Lakers: Russell Westbrook, Talen Horton-Tucker, Avery Bradley, Carmelo Anthony (?), Anthony Davis
Knicks: Kemba Walker, Evan Fournier, R.J. Barrett, Julius Randle, Nerlens Noel
Injuries & Suspensions
Lakers: Austin Reaves (doubtful); LeBron James (out – suspended); Trevor Ariza (out); Kendrick Nunn (out)
Knicks: Derrick Rose (questionable); Taj Gibson (questionable); Mitchell Robinson (out)
How’s THAT for a change of pace? Eventually.
For an overwhelming majority of Sunday night in Detroit, the Lakers looked every bit as disjointed, discombobulated and disappointing as they have all season. More so, perhaps.
It shouldn’t shock you to learn that the root of the Lakers’ issues lay at the defensive end. After an uninspiring but decent enough opening quarter, the Lakers mixed things up and engaged “peak Q3 mode” to start the second quarter. In as shambolic a period as we’ve seen this season (that’s saying something), the Pistons – who came into the game with the NBA’s worst offensive rating (since “improved” to 28th) – hung a whopping 42 on the Lakers, with Jeremy Grant (14; 5-of-7, 4-of-4 on 3s) and Hamidou Diallo (5-of-6, 11 points) having their way.
One might, in the interest of positivity, choose to focus on a nominally strong offensive showing, which saw the Lakers make 51% of their shots and score 61 points, while only demanding 26 from their superstar trio. This was less a function of some well-orchestrated “spread the wealth” strategy, and more a function of an inexplicable unwillingness to thoroughly dominate inferior competition, though it must be said that Russell Westbrook played a solid half, scoring ten points (on 3-of-6 shooting) and dishing out three assists, with only a single turnover.
Unfortunately, the other headliners left a lot to be desired. LeBron, perhaps trying to slowly ramp back up to full speed in his second game back after missing eight, was largely (as much as Bron can be) anonymous in 18 minutes. He took five shots, made three, and wound up the half with seven points and five assists. AD, meanwhile, made four of ten shots, for nine points, and grabbed four rebounds. Not what you want from your foundational superstars.
Papering over the cracks was Dwight Howard, who led the way with 13 points, including a pair of 3-pointers that kept the Lakers from what would have been a not-fluky double-digit deficit to a bottom-four team. Really not what you want.
At the end of the first half, the entire enterprise felt doomed.
The third quarter did nothing to dispel that notion. The first “business as usual” 2:42 featured business unfolding very much as usual, with the Pistons, again, showing greater intensity and effort, and extending their lead.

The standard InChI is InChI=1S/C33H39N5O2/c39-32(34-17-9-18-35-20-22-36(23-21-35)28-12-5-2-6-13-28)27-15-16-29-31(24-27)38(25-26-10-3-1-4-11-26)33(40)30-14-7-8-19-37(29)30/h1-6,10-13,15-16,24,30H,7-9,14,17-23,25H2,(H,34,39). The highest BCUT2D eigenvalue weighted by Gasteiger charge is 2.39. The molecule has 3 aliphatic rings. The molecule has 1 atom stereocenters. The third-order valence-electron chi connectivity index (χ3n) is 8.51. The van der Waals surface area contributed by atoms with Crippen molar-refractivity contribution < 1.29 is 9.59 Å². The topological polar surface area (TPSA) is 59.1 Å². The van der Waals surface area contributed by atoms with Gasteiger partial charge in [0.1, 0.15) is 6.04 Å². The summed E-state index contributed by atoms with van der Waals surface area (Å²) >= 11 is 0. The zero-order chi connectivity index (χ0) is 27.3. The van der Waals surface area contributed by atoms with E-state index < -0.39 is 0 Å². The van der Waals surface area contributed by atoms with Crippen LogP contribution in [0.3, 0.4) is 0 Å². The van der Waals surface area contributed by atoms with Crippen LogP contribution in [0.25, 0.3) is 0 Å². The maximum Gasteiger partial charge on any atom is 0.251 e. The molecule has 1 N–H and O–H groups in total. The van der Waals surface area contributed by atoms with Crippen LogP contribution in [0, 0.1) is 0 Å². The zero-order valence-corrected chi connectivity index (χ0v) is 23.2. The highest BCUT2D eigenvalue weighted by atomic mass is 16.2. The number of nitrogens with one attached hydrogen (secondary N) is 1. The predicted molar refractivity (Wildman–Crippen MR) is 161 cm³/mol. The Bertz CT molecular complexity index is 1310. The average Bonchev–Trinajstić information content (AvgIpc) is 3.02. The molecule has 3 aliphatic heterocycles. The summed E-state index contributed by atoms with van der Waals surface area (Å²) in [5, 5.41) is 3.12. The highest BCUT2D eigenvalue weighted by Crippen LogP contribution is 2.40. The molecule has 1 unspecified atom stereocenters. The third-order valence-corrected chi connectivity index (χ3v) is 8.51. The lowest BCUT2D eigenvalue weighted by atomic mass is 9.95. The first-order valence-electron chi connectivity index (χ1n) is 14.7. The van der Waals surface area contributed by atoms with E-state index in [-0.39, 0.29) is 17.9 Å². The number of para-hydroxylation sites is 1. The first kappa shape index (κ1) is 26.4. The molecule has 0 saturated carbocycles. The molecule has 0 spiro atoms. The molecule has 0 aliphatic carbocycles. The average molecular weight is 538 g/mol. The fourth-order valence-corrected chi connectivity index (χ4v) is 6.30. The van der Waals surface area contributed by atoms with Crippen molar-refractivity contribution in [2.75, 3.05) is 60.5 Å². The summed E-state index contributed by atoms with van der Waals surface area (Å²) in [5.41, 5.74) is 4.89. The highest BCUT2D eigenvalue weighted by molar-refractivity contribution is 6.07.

With 9:18 left in the third, Jerami Grant made a free throw for his 21st point of the night, to put the Pistons up twelve. While boxing out, LeBron and Detroit big man Isaiah Stewart got tangled up in what (apparently) was called an offensive foul on Stewart. Chances are you’re aware of what happened next.
A massively frustrated LeBron tries to free himself up by violently pulling his arm away, but winds up clocking Stewart in the face and opening up a boxing-style cut over his eye. At this point, the evening lost its damn mind.
LeBron attempts to speak with Stewart, who’s in the market for an entirely different type of interaction with Bron – or any other Laker. After three attempted bull rushes, some solid defense from DeAndre Jordan and Cade Cunningham doing his best mid-90s Deion Sanders impression – all while Russ looked emphatically like he’s open to a meeting on Stewart’s terms (and, apparently, gets T’d up) – then Stewart takes to the tunnel at top speed, apparently for a partial lap around the building, to the Lakers’ tunnel at the other end of the floor. Meanwhile, LeBron was assessed a flagrant-2 and ejected, and has since been suspended for tonight’s game in New York.
There’s been a lot of conversation in the day-plus since about intent and whether LeBron’s blow was advertent or not. Unless he chooses to tell us, we’re not getting a definitive answer there. Abundantly clear are the facts: LeBron, fist closed, ripped his arm away pretty aggressively, in a spot where a shot flush to someone’s head was a distinct possibility. Whether it was actually intended as a punch or simply an angry and frustrated Bron effectively throwing his hands up and saying “f^&k it”, he wasn’t overly invested in ensuring that no one took a shot to the head. A game seems fair enough. Anyway, moving on…
The remainder of the game lingers like a hazy account of a deeply inebriated night. If the Lakers go on any kind of sustained run, the incident will be framed as the spark that ignited their competitive fire. And, who knows? Maybe it was. In the moment, however, it was yet another indignity, add to a growing pile, in a season that’s, thus far, played out like a super-slow-mo train wreck.